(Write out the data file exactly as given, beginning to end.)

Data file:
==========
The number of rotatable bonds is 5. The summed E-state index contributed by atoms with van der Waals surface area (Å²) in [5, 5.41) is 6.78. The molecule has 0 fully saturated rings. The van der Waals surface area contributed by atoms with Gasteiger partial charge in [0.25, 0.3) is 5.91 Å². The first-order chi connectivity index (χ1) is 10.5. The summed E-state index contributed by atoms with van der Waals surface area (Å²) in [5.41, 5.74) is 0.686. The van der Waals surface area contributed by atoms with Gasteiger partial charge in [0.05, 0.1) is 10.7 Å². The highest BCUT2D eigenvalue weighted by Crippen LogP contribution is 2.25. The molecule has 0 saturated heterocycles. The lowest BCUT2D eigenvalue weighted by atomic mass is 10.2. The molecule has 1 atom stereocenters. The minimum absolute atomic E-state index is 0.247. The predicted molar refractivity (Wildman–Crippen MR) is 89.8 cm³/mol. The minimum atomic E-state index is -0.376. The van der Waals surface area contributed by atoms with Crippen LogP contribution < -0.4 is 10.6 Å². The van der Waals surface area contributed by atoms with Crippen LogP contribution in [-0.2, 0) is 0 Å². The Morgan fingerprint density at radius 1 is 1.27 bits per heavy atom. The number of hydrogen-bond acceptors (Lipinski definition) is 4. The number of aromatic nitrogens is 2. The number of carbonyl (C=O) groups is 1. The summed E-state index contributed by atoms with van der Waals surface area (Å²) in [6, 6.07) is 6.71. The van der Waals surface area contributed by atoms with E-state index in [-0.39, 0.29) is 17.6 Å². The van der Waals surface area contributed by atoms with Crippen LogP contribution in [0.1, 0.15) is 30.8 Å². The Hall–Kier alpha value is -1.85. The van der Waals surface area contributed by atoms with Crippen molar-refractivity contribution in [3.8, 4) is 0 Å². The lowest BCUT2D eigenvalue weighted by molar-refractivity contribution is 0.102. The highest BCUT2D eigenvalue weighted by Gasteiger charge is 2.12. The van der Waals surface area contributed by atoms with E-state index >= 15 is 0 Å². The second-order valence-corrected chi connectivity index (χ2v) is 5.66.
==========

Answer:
The number of rotatable bonds is 5. The summed E-state index contributed by atoms with van der Waals surface area (Å²) in [5, 5.41) is 6.78. The molecule has 0 fully saturated rings. The van der Waals surface area contributed by atoms with Gasteiger partial charge in [0.25, 0.3) is 5.91 Å². The first-order chi connectivity index (χ1) is 10.5. The summed E-state index contributed by atoms with van der Waals surface area (Å²) in [5.41, 5.74) is 0.686. The van der Waals surface area contributed by atoms with Gasteiger partial charge in [0.05, 0.1) is 10.7 Å². The highest BCUT2D eigenvalue weighted by Crippen LogP contribution is 2.25. The molecule has 0 saturated heterocycles. The lowest BCUT2D eigenvalue weighted by atomic mass is 10.2. The molecule has 1 atom stereocenters. The minimum absolute atomic E-state index is 0.247. The predicted molar refractivity (Wildman–Crippen MR) is 89.8 cm³/mol. The minimum atomic E-state index is -0.376. The van der Waals surface area contributed by atoms with Crippen LogP contribution < -0.4 is 10.6 Å². The van der Waals surface area contributed by atoms with Crippen LogP contribution in [-0.2, 0) is 0 Å². The Morgan fingerprint density at radius 1 is 1.27 bits per heavy atom. The number of hydrogen-bond acceptors (Lipinski definition) is 4. The number of aromatic nitrogens is 2. The number of carbonyl (C=O) groups is 1. The summed E-state index contributed by atoms with van der Waals surface area (Å²) in [6, 6.07) is 6.71. The van der Waals surface area contributed by atoms with E-state index in [-0.39, 0.29) is 17.6 Å². The van der Waals surface area contributed by atoms with Crippen LogP contribution in [0.1, 0.15) is 30.8 Å². The Hall–Kier alpha value is -1.85. The van der Waals surface area contributed by atoms with Crippen molar-refractivity contribution in [3.8, 4) is 0 Å². The lowest BCUT2D eigenvalue weighted by molar-refractivity contribution is 0.102. The highest BCUT2D eigenvalue weighted by Gasteiger charge is 2.12. The van der Waals surface area contributed by atoms with E-state index >= 15 is 0 Å². The second-order valence-corrected chi connectivity index (χ2v) is 5.66.